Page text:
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Contributing to community’s vision

Saturday, April 28, 2007 | 12:00 a.m. CDT; updated 4:19 a.m. CDT, Tuesday, July 8, 2008
Will Dean is a city editor for the Missourian.

Imagine: It’s 2032 and you’re tooling around Columbia, driving along U-63 — that’s ‘U’ for underground highway — on your way to the Fun Center, where you’ll deposit the kids for an afternoon of sports, arcade games, working out and playing. Or you’re en route to Columbia National Airport, where you’ll pick up family members and friends who are eager to visit your progressive city. They’ll enjoy spending time in a vibrant central business district, perhaps staying at the 10-story hotel and convention center and taking a stroll to the Historical Society museum just a few blocks away. Maybe they’ll take in a concert at the new MU Performing Arts Center.

Sound like the Columbia you know?

Visioning by the numbers

Many residents have volunteered their time to participate in Columbia’s visioning plan since it began last year. Attendance at monthly meetings of each of the 13 topic groups has remained strong, but varies from month to month. Here’s the maximum number of participants in each group’s meetings: Arts and Culture: 29 Community Character: 15 Community Facilities and Services: 8 Community Pride and Human Relations: 20 Development: 64 Downtown: 29 Economic Development: 42 Education: 23 Environment: 24 Governance and Decision Making: 26 Health, Social Services and affordable housing: 45 Parks, Recreation and Greenways: 18 Transportation: 25 Total volunteers: 368


It’s not yet, but it could be. Columbia could become just about anything, or not, which is reason enough for some residents to get involved in planning the city’s future.

In the spring of 2006, city officials called for participants in Imagine Columbia’s Future, a months-long process during which consultants and citizens meet to share ideas about what they’d like to see Columbia become. The response has been strong, with nearly 400 people joining 13 topic groups and 48 sub-groups to get the ball rolling.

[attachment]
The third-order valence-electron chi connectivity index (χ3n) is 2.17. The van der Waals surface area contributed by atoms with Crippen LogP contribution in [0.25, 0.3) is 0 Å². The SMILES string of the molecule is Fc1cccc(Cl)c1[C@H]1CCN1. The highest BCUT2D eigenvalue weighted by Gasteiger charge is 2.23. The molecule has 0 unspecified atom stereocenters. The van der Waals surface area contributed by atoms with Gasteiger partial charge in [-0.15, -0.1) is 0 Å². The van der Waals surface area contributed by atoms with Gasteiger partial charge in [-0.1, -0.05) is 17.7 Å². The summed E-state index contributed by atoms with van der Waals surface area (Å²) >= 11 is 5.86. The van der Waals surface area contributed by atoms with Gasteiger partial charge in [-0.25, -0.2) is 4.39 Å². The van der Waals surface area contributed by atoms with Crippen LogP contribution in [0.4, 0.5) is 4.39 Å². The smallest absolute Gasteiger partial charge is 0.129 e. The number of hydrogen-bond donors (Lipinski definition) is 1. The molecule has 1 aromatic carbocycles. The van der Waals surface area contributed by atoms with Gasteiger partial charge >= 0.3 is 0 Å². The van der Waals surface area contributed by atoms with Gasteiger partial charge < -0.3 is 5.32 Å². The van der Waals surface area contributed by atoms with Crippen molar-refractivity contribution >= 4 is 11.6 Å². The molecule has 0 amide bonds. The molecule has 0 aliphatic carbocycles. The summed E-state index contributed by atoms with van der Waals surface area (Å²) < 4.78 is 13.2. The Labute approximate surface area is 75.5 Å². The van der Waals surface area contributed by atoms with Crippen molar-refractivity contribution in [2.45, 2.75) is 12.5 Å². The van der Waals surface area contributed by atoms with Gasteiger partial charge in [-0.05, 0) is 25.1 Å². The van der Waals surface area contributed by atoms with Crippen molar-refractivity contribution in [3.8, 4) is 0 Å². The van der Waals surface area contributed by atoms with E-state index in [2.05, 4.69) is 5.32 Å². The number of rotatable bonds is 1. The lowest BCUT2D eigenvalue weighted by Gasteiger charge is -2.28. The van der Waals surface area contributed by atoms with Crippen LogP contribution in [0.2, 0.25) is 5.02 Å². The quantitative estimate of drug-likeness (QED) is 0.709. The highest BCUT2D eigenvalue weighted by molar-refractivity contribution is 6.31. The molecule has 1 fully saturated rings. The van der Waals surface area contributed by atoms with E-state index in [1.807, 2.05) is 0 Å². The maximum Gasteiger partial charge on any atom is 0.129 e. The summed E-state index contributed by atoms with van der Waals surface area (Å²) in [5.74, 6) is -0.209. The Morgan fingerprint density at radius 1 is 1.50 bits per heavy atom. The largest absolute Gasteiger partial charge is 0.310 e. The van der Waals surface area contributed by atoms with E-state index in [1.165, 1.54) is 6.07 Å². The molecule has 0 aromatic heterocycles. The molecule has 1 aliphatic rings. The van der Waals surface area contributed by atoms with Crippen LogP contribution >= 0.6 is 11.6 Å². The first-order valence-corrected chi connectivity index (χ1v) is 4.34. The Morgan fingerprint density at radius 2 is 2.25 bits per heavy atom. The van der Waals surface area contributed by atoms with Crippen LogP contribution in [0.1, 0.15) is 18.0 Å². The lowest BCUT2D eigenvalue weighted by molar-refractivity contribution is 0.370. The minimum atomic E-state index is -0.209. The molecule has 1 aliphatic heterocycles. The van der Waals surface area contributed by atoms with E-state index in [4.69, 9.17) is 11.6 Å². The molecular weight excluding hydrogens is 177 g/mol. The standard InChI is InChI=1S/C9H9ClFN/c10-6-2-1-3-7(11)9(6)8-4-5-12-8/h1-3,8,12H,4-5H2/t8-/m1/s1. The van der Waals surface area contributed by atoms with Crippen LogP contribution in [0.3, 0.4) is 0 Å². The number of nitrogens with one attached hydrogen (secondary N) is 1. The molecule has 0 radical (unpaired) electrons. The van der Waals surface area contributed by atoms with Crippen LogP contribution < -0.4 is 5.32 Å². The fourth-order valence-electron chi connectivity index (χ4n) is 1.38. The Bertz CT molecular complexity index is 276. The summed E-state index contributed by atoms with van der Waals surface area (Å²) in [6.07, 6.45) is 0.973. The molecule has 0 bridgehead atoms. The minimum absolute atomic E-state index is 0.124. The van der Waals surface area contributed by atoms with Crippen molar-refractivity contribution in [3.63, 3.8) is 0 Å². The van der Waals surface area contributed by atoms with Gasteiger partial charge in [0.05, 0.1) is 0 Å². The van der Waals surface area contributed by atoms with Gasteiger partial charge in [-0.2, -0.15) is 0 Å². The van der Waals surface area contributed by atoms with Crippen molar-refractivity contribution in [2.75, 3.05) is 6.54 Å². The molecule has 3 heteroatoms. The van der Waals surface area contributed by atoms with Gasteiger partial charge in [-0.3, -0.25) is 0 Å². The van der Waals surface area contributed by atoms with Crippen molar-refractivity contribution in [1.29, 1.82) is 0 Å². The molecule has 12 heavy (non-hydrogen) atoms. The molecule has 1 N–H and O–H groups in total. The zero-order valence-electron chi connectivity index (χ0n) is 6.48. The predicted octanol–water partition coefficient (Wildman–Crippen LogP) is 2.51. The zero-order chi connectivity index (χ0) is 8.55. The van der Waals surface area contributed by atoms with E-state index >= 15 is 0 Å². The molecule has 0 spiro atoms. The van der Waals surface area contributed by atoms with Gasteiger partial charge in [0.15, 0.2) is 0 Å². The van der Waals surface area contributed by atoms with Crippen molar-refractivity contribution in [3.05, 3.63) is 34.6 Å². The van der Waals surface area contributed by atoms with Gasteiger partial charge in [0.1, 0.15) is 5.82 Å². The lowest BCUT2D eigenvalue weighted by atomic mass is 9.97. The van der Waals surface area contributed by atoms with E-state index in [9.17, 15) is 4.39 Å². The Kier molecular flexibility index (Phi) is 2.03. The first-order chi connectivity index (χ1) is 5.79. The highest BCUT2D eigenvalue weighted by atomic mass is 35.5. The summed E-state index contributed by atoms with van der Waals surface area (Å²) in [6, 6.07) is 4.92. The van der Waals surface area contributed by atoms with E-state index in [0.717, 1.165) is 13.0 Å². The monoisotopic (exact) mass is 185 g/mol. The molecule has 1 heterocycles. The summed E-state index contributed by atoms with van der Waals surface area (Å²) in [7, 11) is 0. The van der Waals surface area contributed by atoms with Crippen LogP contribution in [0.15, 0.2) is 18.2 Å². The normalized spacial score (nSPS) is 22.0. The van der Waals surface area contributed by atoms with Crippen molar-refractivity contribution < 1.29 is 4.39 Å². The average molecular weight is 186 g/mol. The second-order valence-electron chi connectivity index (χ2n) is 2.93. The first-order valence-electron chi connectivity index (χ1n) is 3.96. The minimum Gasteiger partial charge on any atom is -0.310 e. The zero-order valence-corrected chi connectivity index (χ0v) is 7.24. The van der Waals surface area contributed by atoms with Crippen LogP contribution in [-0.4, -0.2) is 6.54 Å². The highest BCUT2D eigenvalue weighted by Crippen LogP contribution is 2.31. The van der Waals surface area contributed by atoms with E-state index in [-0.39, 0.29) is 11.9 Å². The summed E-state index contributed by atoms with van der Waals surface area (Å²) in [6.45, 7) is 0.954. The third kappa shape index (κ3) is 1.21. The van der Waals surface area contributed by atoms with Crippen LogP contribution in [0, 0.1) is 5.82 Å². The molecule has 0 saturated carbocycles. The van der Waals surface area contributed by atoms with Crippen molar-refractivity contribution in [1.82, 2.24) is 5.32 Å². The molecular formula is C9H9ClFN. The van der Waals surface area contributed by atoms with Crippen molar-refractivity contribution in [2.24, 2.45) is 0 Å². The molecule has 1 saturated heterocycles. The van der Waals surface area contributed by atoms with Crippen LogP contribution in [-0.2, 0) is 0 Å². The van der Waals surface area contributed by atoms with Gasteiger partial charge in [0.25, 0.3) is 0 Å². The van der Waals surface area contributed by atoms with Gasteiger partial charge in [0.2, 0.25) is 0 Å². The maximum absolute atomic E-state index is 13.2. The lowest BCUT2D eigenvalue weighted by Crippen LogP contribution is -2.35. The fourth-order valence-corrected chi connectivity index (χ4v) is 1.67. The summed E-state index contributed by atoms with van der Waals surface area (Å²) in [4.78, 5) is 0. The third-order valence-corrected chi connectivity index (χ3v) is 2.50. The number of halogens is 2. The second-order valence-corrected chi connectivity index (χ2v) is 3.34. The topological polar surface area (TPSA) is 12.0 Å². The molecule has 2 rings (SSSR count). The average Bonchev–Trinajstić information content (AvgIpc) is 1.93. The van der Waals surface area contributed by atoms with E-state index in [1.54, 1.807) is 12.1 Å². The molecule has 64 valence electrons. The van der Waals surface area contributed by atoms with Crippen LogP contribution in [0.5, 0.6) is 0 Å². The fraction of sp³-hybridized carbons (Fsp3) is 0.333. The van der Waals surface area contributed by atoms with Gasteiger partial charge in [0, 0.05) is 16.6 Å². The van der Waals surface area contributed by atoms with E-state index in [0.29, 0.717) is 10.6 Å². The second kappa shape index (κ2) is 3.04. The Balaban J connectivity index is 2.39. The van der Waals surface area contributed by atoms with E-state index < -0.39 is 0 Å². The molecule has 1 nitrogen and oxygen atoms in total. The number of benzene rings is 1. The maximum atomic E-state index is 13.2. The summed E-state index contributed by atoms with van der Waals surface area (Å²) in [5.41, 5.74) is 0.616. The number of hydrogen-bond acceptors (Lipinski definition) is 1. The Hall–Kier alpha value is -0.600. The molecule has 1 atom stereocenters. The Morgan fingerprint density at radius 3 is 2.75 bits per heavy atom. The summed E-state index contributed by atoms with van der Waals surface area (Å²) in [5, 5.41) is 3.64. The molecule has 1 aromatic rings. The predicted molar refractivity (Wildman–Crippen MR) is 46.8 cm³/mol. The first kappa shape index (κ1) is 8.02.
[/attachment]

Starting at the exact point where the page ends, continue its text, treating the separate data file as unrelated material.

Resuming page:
The 13 topic areas are arts and culture; development; downtown; education; economic development; transportation; environment; community character; community facilities and services; community pride and human relations; parks, recreation and greenways; health, social services and affordable housing; and governance/decision-making.

But even with hundreds of participants, organizers of the visioning effort recognized early on that the participants weren’t as representative of the Columbia community as they had hoped. They identified students, Latinos and African Americans, among others, as underrepresented, despite efforts to draw these segments of the community to public meetings.

The Missourian recognized an opportunity. Eager from the get-go to find some way to make a meaningful contribution to the community vision, we felt we had found a niche. So, we decided to take the visioning process to the people who could not, or simply would not, attend the city’s Big Idea Gathering meetings or otherwise get involved. After all, their voices should count, too.

So in February and March, we dispatched about 20 reporters into the community, equipped with notebooks, digital cameras and video cameras. Their mission? To get as many answers as possible, from a wide array of residents, to this question:

What do you want Columbia to be in 25 years?

We interviewed Columbia residents, including third-graders, senior citizens, business owners, homeless people, bartenders and artists. One elementary school class created a PowerPoint presentation. Scores of people filled out surveys. A couple of our reporters got to lead a high school class discussion on the question. The underground highway, expanded air travel and new hangouts for kids were just some of the ideas we heard.

We’ve taken all the material our reporters collected and compiled it into stories that explore the central themes of the myriad responses. You’ll find it all on the following pages and online. The answers were insightful, thoughtful, spontaneous, provocative, amusing, surprising and, yes, imaginative.

We hope they spark your own imagination.

What do you want Columbia to be 25 years from now?


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